Construction—Denmark—Q&A guide

The following Construction practice note provides comprehensive and up to date legal information covering:

  • Construction—Denmark—Q&A guide
  • 1. If a foreign designer or contractor wanted to set up an operation to pursue the local market, what are the key concerns they should consider before taking such a step?
  • 2. Must foreign designers and contractors be licensed locally to work and, if so, what are the consequences of working without a licence?
  • 3. Do local laws provide any advantage to domestic contractors in competition with foreign contractors?
  • 4. What legal protections exist to ensure fair and open competition to secure contracts with public entities, and to prevent bid rigging or other anticompetitive behaviour?
  • 5. If a contractor has illegally obtained the award of a contract, for example by bribery, will the contract be enforceable? Are bribe-givers and bribe-takers prosecuted and, if so, what are the penalties they face? Are facilitation payments allowable under local law?
  • 6. Under local law, must employees of the project team members report suspicion or knowledge of bribery of government employees and, if so, what are the penalties for failure to report?
  • 7. Is the making of political contributions part of doing business? If so, are there laws that restrict the ability of contractors or design professionals to work for public agencies because of their financial support for political candidates or parties?
  • 8. Is a construction manager or other construction professional acting as a public entity’s representative or agent on a project (and its employees) subject to the same anti-corruption and compliance rules as government employees?
  • 9. Are there any other important legal issues that may present obstacles to a foreign contractor attempting to do business in your jurisdiction?
  • More...

Construction—Denmark—Q&A guide

This Practice Note contains a jurisdiction-specific Q&A guide to construction in Denmark published as part of the Lexology Getting the Deal Through series by Law Business Research (published: May 2021).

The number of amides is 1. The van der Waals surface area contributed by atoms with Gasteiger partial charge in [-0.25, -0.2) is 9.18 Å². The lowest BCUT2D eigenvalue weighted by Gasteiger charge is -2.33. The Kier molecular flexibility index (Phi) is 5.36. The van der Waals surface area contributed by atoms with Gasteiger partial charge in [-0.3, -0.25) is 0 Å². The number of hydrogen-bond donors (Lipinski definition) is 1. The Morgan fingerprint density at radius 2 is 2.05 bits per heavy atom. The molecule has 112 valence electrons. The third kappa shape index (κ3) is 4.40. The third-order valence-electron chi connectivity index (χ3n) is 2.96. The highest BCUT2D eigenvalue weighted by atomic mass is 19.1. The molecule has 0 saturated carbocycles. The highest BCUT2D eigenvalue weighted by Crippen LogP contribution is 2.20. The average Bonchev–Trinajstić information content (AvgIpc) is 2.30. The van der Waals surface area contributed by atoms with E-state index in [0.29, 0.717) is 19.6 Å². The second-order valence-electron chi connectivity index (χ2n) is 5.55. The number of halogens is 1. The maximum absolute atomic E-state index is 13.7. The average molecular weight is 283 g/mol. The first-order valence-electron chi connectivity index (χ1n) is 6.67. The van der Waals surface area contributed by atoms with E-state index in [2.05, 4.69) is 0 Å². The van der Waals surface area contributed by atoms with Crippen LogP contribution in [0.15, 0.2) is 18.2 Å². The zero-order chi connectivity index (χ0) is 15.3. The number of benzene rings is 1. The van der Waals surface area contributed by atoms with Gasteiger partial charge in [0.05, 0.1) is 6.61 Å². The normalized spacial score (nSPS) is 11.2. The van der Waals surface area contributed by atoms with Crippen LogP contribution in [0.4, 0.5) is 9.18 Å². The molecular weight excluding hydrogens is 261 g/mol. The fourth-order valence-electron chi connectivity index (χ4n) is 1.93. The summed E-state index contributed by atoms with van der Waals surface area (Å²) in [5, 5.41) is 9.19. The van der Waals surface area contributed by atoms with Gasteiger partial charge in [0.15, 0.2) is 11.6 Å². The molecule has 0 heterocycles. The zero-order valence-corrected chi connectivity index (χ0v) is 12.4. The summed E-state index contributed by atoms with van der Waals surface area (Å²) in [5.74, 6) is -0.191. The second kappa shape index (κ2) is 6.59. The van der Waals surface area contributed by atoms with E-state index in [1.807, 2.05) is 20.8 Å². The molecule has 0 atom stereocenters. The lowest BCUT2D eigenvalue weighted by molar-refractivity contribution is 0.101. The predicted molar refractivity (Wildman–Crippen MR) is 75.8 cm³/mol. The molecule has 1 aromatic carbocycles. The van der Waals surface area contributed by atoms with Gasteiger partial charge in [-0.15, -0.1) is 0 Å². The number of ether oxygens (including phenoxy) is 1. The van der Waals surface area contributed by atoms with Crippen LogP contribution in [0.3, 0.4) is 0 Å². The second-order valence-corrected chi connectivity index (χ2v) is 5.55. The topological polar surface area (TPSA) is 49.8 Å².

Authors: DLA Piper—Kristian Skovgaard Larsen; Lars Heiko Matzen

1. If a foreign designer or contractor wanted to set up an operation to pursue the local market, what are the key concerns they should consider before taking such a step?

The bureaucratic and legal hurdles faced by foreign contractors or designers wishing to set up an operation to pursue the local market are few. Denmark is considered to be among the world's best locations for doing business.

The primary concerns facing foreign contractors are more practical in nature. These include obtaining sufficient bonding capacity with a qualified surety, finding qualified domestic executives and labour, locating qualified legal counsel and becoming familiar with important legal considerations that affect contractors, and establishing relationships with local trade subcontractors.

Depending on the individual situation, a main concern would be Danish labour law. For instance, foreign contractors must register employees with workmen's insurance. Employees must be insured against industrial accidents and occupational illnesses.

A foreign contractor may conduct business through a joint venture or company or the contractor may set up a branch in Denmark. If the contractor wishes to incorporate and register a new firm in Denmark, it should obtain the Danish bank internet

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